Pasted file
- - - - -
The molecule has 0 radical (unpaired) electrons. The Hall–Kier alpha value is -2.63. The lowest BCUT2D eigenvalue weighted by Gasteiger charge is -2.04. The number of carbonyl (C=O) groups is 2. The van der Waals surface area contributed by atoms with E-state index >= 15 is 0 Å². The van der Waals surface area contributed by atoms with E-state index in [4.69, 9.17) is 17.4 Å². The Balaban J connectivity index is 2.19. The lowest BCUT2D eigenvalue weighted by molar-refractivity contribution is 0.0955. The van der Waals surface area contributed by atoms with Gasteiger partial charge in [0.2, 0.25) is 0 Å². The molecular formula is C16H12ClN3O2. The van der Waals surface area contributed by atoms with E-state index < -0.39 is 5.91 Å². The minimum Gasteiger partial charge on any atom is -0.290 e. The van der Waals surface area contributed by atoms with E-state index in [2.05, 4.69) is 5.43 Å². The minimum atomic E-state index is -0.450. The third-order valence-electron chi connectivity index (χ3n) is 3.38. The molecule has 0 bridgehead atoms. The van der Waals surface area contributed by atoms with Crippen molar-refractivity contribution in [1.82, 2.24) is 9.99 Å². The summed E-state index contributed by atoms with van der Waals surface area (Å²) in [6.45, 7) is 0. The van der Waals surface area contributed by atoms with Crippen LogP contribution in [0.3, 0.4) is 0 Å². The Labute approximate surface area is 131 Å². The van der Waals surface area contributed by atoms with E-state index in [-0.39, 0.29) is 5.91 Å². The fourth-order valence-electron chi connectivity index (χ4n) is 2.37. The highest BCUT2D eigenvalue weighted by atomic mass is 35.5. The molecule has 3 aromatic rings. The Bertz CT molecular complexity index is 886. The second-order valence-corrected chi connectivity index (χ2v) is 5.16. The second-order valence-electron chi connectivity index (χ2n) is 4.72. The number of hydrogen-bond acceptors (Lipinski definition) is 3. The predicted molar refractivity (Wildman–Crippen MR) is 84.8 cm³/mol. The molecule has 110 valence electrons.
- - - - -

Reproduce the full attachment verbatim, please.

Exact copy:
The molecule has 0 radical (unpaired) electrons. The Hall–Kier alpha value is -2.63. The lowest BCUT2D eigenvalue weighted by Gasteiger charge is -2.04. The number of carbonyl (C=O) groups is 2. The van der Waals surface area contributed by atoms with E-state index >= 15 is 0 Å². The van der Waals surface area contributed by atoms with E-state index in [4.69, 9.17) is 17.4 Å². The Balaban J connectivity index is 2.19. The lowest BCUT2D eigenvalue weighted by molar-refractivity contribution is 0.0955. The van der Waals surface area contributed by atoms with Gasteiger partial charge in [0.2, 0.25) is 0 Å². The molecular formula is C16H12ClN3O2. The van der Waals surface area contributed by atoms with E-state index < -0.39 is 5.91 Å². The minimum Gasteiger partial charge on any atom is -0.290 e. The van der Waals surface area contributed by atoms with E-state index in [2.05, 4.69) is 5.43 Å². The minimum atomic E-state index is -0.450. The third-order valence-electron chi connectivity index (χ3n) is 3.38. The molecule has 0 bridgehead atoms. The van der Waals surface area contributed by atoms with Crippen molar-refractivity contribution in [1.82, 2.24) is 9.99 Å². The summed E-state index contributed by atoms with van der Waals surface area (Å²) in [6.45, 7) is 0. The van der Waals surface area contributed by atoms with Crippen LogP contribution in [0.3, 0.4) is 0 Å². The Labute approximate surface area is 131 Å². The van der Waals surface area contributed by atoms with E-state index in [-0.39, 0.29) is 5.91 Å². The fourth-order valence-electron chi connectivity index (χ4n) is 2.37. The highest BCUT2D eigenvalue weighted by atomic mass is 35.5. The molecule has 3 aromatic rings. The Bertz CT molecular complexity index is 886. The second-order valence-corrected chi connectivity index (χ2v) is 5.16. The second-order valence-electron chi connectivity index (χ2n) is 4.72. The number of hydrogen-bond acceptors (Lipinski definition) is 3. The predicted molar refractivity (Wildman–Crippen MR) is 84.8 cm³/mol. The molecule has 110 valence electrons.